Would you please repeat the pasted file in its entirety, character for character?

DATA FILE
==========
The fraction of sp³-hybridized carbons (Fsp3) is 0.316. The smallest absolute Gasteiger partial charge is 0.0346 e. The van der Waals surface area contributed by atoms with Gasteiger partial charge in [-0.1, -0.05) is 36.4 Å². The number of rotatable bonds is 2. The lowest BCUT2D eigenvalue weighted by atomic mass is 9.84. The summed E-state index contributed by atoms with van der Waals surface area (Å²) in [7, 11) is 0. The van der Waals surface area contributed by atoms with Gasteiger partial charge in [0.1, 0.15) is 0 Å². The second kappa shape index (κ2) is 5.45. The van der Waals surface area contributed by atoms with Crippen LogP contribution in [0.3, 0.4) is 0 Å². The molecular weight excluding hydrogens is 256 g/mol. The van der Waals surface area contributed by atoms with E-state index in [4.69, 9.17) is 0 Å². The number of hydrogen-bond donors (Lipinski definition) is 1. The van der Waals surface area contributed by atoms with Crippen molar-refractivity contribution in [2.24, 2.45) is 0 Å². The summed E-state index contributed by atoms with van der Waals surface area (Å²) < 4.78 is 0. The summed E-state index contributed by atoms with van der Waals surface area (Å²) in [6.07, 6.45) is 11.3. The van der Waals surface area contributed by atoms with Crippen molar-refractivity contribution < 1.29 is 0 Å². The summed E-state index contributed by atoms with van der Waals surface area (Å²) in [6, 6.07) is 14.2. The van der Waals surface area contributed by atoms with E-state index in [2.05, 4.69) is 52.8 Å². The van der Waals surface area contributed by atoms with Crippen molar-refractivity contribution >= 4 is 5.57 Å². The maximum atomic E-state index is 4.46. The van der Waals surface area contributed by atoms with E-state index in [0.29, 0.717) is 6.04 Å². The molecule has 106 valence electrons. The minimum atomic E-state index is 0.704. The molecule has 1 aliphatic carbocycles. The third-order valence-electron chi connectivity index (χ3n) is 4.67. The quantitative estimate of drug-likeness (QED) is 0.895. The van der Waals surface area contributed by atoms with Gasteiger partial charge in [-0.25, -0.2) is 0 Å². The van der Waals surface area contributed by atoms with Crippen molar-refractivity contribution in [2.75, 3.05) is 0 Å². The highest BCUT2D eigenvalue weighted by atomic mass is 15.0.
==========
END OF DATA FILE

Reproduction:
The fraction of sp³-hybridized carbons (Fsp3) is 0.316. The smallest absolute Gasteiger partial charge is 0.0346 e. The van der Waals surface area contributed by atoms with Gasteiger partial charge in [-0.1, -0.05) is 36.4 Å². The number of rotatable bonds is 2. The lowest BCUT2D eigenvalue weighted by atomic mass is 9.84. The summed E-state index contributed by atoms with van der Waals surface area (Å²) in [7, 11) is 0. The van der Waals surface area contributed by atoms with Gasteiger partial charge in [0.1, 0.15) is 0 Å². The second kappa shape index (κ2) is 5.45. The van der Waals surface area contributed by atoms with Crippen LogP contribution in [0.3, 0.4) is 0 Å². The molecular weight excluding hydrogens is 256 g/mol. The van der Waals surface area contributed by atoms with E-state index in [4.69, 9.17) is 0 Å². The number of hydrogen-bond donors (Lipinski definition) is 1. The van der Waals surface area contributed by atoms with Crippen molar-refractivity contribution in [2.24, 2.45) is 0 Å². The summed E-state index contributed by atoms with van der Waals surface area (Å²) < 4.78 is 0. The summed E-state index contributed by atoms with van der Waals surface area (Å²) in [6.07, 6.45) is 11.3. The van der Waals surface area contributed by atoms with Crippen molar-refractivity contribution < 1.29 is 0 Å². The summed E-state index contributed by atoms with van der Waals surface area (Å²) in [6, 6.07) is 14.2. The van der Waals surface area contributed by atoms with E-state index in [2.05, 4.69) is 52.8 Å². The van der Waals surface area contributed by atoms with Crippen molar-refractivity contribution >= 4 is 5.57 Å². The maximum atomic E-state index is 4.46. The van der Waals surface area contributed by atoms with E-state index in [0.29, 0.717) is 6.04 Å². The molecule has 106 valence electrons. The minimum atomic E-state index is 0.704. The molecule has 1 aliphatic carbocycles. The third-order valence-electron chi connectivity index (χ3n) is 4.67. The quantitative estimate of drug-likeness (QED) is 0.895. The van der Waals surface area contributed by atoms with Gasteiger partial charge in [-0.25, -0.2) is 0 Å². The van der Waals surface area contributed by atoms with Crippen molar-refractivity contribution in [2.75, 3.05) is 0 Å². The highest BCUT2D eigenvalue weighted by atomic mass is 15.0.